Data from: Evolution of defence cocktails: antimicrobial peptide combinations reduce mortality and persistent infection

  • Caroline Zanchi (Creator)
  • Paul Johnston (Creator)
  • Jens Rolff (Creator)



The simultaneous expression of costly immune effectors such as multiple antimicrobial peptides is a hallmark of innate immunity of multicellular organisms, yet the adaptive advantage remains unresolved. Here, we test current hypotheses on the evolution of such defence cocktails. We use RNAi gene knock-down to explore, the effects of three highly expressed antimicrobial peptides, displaying different degrees of activity in vitro against Staphylococcus aureus, during an infection in the beetle Tenebrio molitor. We find that a defensin confers no survival benefit but reduces bacterial loads. A coleoptericin contributes to host survival without affecting bacterial loads. An attacin has no individual effect. Simultaneous knock-down of the defensin with the other AMPs results in increased mortality and elevated bacterial loads. Contrary to common expectations, the effects on host survival and bacterial load can be independent. The expression of multiple AMPs increases host survival and contributes to the control of persisting infections and tolerance. This is an emerging property that explains the adaptive benefit of defence cocktails.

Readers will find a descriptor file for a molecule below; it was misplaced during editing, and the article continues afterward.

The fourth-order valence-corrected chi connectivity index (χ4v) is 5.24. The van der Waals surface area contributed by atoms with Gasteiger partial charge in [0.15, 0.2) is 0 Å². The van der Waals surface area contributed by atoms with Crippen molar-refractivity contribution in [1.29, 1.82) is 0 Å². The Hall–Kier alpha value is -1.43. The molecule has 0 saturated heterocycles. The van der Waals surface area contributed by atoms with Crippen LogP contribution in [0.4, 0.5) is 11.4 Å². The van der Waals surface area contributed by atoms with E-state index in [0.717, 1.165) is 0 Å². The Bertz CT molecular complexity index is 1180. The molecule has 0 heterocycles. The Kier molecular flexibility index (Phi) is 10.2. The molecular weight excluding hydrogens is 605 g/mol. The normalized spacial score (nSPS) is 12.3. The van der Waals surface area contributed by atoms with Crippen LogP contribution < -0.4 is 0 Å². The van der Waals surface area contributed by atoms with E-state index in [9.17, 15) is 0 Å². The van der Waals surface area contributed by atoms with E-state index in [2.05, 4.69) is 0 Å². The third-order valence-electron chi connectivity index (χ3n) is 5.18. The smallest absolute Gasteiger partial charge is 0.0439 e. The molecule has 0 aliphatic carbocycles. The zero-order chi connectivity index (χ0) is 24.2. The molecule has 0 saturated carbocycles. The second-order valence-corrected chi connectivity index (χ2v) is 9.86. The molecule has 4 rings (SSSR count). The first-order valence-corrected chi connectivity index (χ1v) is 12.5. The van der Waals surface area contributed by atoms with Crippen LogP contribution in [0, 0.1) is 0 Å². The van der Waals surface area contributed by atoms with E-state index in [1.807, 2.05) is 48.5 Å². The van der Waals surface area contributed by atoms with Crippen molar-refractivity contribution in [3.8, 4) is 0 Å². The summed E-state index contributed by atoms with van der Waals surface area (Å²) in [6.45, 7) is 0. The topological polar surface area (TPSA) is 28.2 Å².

Date made available25 Jul 2017

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